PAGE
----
By Keith Reid
CHICAGO—The NACS Show educational session Disappearing Gallons: Cause and Effect, sponsored by Fuels Market News, explored the decarbonization factors that will increasingly drive down the consumption of traditional gasoline and diesel fuels. As global leaders work toward realizing the carbon reduction demands of the Paris Accord, there will be an inevitable loss in the number of gallons dispensed by fuel retailers. Further, some leaders, international and domestic, have announced future bans on internal combustion engines in favor of electrification.
John Eichberger, director of the Fuels Institute, and Keith Reid, editorial director of Fuels Market News, conducted an open, interactive and casual discussion on the factors driving these initiatives, the timeframe (or likelihood) of moving completely to a single solution such as electrification and the considerations that a fuel retailer marketer need to begin making to ensure their operations serve their customers in a profitable manner.
The electrification discussion provided the central focus as it currently dominates the news cycle. Eichberger noted that politicians are facing tremendous pressure from environmental special interests and environmentally-focused constituencies to do something, and electrification seems like the simple answer to a very complex problem. While EV technology has certainly advanced in leaps and bounds, there are so many variables at work in modes of travel and energy use cycles that a one-size-fits-all solution likely would not be practical. Nor does it have to be the case.
“There is a relatively minor difference between a hybrid electric vehicle and a battery electric vehicle,” Eichberger said. “If the fuel used in the hybrid electric vehicle was lower in carbon than tradition fuels, you could potentially see a hybrid vehicle become less carbon intensive than a battery electric vehicle in many markets.”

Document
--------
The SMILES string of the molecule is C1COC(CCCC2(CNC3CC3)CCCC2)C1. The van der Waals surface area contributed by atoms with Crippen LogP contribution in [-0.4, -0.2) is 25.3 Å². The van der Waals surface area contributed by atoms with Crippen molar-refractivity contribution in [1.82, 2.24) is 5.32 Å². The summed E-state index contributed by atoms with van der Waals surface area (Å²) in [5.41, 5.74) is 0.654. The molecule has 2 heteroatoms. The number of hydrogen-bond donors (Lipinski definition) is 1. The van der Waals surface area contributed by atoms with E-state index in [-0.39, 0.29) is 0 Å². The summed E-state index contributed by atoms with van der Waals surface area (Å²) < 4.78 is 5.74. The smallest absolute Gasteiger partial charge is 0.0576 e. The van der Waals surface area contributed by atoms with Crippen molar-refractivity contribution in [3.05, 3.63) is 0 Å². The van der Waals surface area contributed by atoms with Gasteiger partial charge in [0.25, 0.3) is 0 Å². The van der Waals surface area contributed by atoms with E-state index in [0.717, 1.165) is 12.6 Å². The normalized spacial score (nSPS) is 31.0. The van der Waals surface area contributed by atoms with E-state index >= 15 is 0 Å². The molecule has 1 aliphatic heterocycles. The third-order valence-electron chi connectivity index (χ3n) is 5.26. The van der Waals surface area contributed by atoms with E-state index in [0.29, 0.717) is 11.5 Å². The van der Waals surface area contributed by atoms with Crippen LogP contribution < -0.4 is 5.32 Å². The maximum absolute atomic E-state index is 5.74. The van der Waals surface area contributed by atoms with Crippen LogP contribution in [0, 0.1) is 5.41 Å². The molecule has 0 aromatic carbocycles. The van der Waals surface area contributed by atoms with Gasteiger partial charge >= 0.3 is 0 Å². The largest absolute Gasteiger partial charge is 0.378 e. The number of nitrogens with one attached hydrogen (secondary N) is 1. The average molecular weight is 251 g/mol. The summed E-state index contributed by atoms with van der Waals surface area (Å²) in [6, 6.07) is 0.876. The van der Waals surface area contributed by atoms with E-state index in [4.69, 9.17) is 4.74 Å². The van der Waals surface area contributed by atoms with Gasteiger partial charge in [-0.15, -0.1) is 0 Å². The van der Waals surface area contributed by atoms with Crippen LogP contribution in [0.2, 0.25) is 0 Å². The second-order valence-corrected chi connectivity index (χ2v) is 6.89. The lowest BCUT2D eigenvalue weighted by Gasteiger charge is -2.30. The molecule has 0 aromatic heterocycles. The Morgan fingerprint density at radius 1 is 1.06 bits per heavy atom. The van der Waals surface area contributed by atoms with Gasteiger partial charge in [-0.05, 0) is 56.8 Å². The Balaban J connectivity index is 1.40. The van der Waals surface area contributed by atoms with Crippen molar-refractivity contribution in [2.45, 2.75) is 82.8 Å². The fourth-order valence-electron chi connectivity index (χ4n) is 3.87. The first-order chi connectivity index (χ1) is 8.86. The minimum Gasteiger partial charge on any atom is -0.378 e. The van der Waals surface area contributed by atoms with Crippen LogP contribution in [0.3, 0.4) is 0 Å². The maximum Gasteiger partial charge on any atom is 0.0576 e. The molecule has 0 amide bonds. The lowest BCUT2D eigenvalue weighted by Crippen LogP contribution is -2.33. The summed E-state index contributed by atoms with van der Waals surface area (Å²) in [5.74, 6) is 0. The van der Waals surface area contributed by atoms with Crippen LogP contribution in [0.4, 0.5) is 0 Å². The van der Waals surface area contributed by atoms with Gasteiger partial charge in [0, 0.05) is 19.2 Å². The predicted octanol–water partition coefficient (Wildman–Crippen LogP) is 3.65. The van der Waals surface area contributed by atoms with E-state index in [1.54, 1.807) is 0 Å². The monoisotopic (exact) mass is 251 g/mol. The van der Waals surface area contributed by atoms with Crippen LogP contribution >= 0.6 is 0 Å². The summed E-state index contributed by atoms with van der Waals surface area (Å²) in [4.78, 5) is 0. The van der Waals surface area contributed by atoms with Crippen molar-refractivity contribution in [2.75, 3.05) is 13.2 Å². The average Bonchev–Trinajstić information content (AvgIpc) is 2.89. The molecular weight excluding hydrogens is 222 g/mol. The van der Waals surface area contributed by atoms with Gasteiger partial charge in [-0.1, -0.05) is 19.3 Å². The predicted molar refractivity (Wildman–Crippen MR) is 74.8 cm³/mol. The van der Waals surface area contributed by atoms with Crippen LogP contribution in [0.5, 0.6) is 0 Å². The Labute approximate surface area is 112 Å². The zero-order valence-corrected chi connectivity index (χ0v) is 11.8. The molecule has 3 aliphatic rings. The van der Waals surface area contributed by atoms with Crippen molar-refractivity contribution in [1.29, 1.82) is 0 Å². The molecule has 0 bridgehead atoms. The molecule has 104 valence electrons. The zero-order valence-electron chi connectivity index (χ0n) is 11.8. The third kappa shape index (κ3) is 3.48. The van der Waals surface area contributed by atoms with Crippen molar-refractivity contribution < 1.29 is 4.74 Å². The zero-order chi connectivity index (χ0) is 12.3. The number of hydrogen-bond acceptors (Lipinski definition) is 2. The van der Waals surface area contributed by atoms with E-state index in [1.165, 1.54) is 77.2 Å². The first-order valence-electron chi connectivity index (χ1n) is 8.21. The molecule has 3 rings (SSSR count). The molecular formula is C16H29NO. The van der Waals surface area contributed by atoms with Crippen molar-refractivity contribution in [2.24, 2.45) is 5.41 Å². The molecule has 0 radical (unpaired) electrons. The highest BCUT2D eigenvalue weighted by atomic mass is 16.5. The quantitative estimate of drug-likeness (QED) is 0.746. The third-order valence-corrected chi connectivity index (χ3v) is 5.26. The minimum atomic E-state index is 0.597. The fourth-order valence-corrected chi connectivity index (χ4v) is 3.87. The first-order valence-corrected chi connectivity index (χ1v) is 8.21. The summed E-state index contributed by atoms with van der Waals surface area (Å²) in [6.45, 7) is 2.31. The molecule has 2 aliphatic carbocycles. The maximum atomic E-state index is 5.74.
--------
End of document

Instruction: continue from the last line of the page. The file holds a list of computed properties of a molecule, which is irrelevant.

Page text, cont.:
Similarly, there are applications related to medium- and heavy-duty vehicles where electrification would not be practical, and a solution such as hydrogen might make more sense. And, when automotive fleet turnover rates are considered, internal combustion engines still will be dominant for decades to come.
Reid highlighted feedback he received from a range of traditional and alternative fuel representatives who are confident that their solutions can be worked to achieve the most stringent carbon goals if given the chance. He further noted that consumers, by and large, have not had to face neither the negatives nor the cultural adjustments that will be required to meet the most optimistic carbon goals of the Paris Accord. Eventually, consumers will have a say on the matter, and that might be different from the solutions being pushed from their leaders.
Regardless, there will be increased adoption of EVs as the technology has matured to the point where they are a not only a carbon reduction tool but also a preferred option for many consumers. CAFE fuel standards will only get tighter for new ICE vehicles entering the market, driving even greater fuel efficiency. Gallons will continue to decrease, and retailers will need to focus on maximizing their range or profit centers and operations to make up revenue shortfalls. Further, finding a way to serve EV early adopters will become important, though likely on a site-by-site basis or providing the appropriate infrastructure such as prepositioning three-inch electrical conduit for future use with new construction and rebuilds.
The 2021 NACS Show was held October 5-8 at McCormick Place in Chicago. The 2022 NACS Show will be held October 1-4, 2022, at the Las Vegas Convention Center.
Keith Reid is editorial director of Fuels Market News and editor-in-chief of Fuels Market News Magazine. Reach him at email@example.com.